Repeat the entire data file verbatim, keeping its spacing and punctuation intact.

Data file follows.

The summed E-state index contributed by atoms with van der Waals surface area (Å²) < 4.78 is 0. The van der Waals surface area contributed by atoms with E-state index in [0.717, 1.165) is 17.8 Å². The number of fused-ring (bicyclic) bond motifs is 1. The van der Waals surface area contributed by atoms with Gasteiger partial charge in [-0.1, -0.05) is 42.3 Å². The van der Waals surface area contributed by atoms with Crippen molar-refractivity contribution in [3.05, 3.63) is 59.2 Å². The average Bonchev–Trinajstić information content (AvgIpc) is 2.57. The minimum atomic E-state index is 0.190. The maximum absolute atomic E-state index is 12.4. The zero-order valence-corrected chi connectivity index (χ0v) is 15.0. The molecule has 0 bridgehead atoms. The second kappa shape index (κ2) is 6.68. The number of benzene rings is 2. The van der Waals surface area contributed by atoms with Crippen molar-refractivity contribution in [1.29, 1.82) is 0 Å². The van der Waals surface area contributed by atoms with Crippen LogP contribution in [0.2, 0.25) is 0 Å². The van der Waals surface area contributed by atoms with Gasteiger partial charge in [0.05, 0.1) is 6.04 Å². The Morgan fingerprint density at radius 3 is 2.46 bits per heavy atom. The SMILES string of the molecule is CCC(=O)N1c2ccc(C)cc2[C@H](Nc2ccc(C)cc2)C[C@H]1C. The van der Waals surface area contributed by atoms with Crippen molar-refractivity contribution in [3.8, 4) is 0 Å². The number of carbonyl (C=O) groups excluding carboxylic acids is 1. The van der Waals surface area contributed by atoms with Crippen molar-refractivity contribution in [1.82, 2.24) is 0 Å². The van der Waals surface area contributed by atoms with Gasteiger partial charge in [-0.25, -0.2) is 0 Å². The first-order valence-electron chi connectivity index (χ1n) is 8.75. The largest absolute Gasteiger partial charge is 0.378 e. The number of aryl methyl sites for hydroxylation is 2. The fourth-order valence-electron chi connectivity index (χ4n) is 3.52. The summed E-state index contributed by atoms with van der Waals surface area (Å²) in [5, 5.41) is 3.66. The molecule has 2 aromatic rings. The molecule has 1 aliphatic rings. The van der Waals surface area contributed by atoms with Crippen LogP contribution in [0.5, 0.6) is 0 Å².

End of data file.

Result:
The summed E-state index contributed by atoms with van der Waals surface area (Å²) < 4.78 is 0. The van der Waals surface area contributed by atoms with E-state index in [0.717, 1.165) is 17.8 Å². The number of fused-ring (bicyclic) bond motifs is 1. The van der Waals surface area contributed by atoms with Gasteiger partial charge in [-0.1, -0.05) is 42.3 Å². The van der Waals surface area contributed by atoms with Crippen molar-refractivity contribution in [3.05, 3.63) is 59.2 Å². The average Bonchev–Trinajstić information content (AvgIpc) is 2.57. The minimum atomic E-state index is 0.190. The maximum absolute atomic E-state index is 12.4. The zero-order valence-corrected chi connectivity index (χ0v) is 15.0. The molecule has 0 bridgehead atoms. The second kappa shape index (κ2) is 6.68. The number of benzene rings is 2. The van der Waals surface area contributed by atoms with Crippen molar-refractivity contribution in [1.29, 1.82) is 0 Å². The van der Waals surface area contributed by atoms with Crippen LogP contribution in [0.2, 0.25) is 0 Å². The van der Waals surface area contributed by atoms with Gasteiger partial charge in [0.05, 0.1) is 6.04 Å². The Morgan fingerprint density at radius 3 is 2.46 bits per heavy atom. The SMILES string of the molecule is CCC(=O)N1c2ccc(C)cc2[C@H](Nc2ccc(C)cc2)C[C@H]1C. The van der Waals surface area contributed by atoms with Crippen molar-refractivity contribution in [3.8, 4) is 0 Å². The number of carbonyl (C=O) groups excluding carboxylic acids is 1. The van der Waals surface area contributed by atoms with Crippen molar-refractivity contribution in [1.82, 2.24) is 0 Å². The van der Waals surface area contributed by atoms with Gasteiger partial charge in [-0.25, -0.2) is 0 Å². The first-order valence-electron chi connectivity index (χ1n) is 8.75. The largest absolute Gasteiger partial charge is 0.378 e. The number of aryl methyl sites for hydroxylation is 2. The fourth-order valence-electron chi connectivity index (χ4n) is 3.52. The summed E-state index contributed by atoms with van der Waals surface area (Å²) in [5, 5.41) is 3.66. The molecule has 2 aromatic rings. The molecule has 1 aliphatic rings. The van der Waals surface area contributed by atoms with Crippen LogP contribution in [0.5, 0.6) is 0 Å².